That, in turn, enables better decision-making and clearer choices.

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    I’ll share with you a recent example of this in my life. Earlier this year, I decided to make my health a bigger priority, specifically losing weight. I set this goal because it gave me more energy at work, improved my sleep, and helped me be a better father—I really didn’t care for all that wheezing every time I played with my kids.

    Those factors all gave me a long-term purpose, not a superficial short-term goal like wanting to look good for an event.

    Before you start creating an action plan, think about why you’re setting a new goal. Doing so will guide you forward on this journey and give you a North Star to point to when things get hard (and they inevitably will).

    2. Write Down Your Goal

    If you really want to know how to create an action plan for goals, it’s time to get your goals out of your head and onto a piece of paper. While you can also do this electronically through an app, research has found that you’re 42% more likely to achieve your goal if it’s written down[1].

    This is especially true for business owners. If they don’t schedule their time, it’ll be scheduled for them.[2]

    When you physically write down a goal, you’re accessing the left side of the brain, which is the literal, logical side. As a result, this communicates to your brain that this is something you seriously want to do.

    3. Set a SMART Goal

    A SMART goal pulls on a popular system in business management[3]. That’s because it ensures the goal you’ve set is both realistic and achievable. It can also be used as a reference to guide you through your action plan.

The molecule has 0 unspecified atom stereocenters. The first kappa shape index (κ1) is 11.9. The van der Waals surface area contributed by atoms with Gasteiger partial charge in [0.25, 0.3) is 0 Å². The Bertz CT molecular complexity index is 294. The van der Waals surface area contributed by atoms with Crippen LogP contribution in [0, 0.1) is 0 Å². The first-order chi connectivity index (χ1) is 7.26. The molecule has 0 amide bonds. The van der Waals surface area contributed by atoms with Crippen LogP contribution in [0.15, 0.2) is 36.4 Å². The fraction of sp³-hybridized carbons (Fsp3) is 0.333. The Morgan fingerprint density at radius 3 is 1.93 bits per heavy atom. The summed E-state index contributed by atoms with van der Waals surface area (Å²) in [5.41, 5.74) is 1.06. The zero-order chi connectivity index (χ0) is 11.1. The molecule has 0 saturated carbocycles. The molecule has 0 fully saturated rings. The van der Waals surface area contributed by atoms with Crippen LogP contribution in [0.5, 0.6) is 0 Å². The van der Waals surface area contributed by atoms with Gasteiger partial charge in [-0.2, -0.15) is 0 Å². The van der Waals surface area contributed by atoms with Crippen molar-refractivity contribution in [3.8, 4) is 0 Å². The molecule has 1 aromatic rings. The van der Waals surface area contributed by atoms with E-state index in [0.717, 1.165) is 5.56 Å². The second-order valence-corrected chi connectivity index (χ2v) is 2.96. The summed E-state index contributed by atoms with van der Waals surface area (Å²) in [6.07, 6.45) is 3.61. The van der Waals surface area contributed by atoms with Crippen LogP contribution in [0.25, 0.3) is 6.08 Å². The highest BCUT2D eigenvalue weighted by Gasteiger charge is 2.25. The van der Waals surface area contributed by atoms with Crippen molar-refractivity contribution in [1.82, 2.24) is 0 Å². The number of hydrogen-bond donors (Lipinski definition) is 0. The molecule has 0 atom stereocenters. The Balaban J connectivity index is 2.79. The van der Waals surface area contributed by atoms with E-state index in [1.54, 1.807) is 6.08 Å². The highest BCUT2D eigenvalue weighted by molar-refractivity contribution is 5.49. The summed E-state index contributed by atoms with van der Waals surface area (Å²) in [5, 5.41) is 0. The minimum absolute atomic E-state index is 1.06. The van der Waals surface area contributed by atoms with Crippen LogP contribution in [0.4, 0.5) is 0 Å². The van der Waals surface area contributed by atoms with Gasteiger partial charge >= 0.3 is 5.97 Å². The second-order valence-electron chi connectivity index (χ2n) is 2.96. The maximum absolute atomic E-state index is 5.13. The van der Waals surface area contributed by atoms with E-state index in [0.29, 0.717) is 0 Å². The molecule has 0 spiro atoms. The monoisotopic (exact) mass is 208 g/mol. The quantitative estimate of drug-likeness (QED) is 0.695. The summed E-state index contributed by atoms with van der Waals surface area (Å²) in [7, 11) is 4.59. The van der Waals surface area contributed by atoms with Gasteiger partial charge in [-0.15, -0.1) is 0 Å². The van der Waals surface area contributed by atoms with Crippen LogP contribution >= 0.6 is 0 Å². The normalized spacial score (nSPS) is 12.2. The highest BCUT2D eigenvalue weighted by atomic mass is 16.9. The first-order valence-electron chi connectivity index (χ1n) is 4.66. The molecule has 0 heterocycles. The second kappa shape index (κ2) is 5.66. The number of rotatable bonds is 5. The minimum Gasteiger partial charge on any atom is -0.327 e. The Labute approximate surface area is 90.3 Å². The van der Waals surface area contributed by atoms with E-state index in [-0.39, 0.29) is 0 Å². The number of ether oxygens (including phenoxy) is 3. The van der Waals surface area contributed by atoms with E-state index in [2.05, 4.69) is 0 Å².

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    Use SMART goals to create a goal action plan.

       

      By establishing a SMART goal, you can begin to brainstorm the steps, tasks, and tools you’ll need to make your actions effective.

      • Specific: You need to have specific ideas about what you want to accomplish. To get started, answer the “W” questions: who, what, where, when, and why.
      • Measurable: To make sure you’re meeting the goal, establish tangible metrics to measure your progress. Identify how you’ll collect the data.
      • Attainable: Think about the tools or skills needed to reach your goal. If you don’t possess them, figure out how you can attain them.
      • Relevant: Why does the goal matter to you? Does it align with other goals? These types of questions can help you determine the goal’s true objective — and whether it’s worth pursuing.
      • Time-bound: Whether it’s a daily, weekly, or monthly target, deadlines can motivate us to take action sooner than later.

      Learn more about setting a SMRT goal here: How to Set SMART Goal to Make Lasting Changes in Life

      4. Take One Step at a Time

      Have you ever taken a road trip? You most likely had to use a map to navigate from Point A to Point B. The same idea can be applied to an action plan.

      Like a map, your action plan needs to include step-by-step instructions on how you’ll reach your goal. In other words, these are mini goals that help you get where you need to go.

      For example, if you wanted to lose weight, you’d consider smaller factors like calories consumed and burned, minutes exercised, number of steps walked, and quality of sleep. Each plays a role in weight loss.

      This may seem like a lot of work upfront, but it makes your action plan seem less overwhelming and more manageable. Most importantly, it helps you determine the specific actions you need to take at each stage.

      5. Order Your Tasks by Priority

      With your action steps figured out, you’ll next want to review your list and place your tasks in the order that makes the most sense. This way, you’re kicking things off with the most important step to make the biggest impact, which will ultimately save time.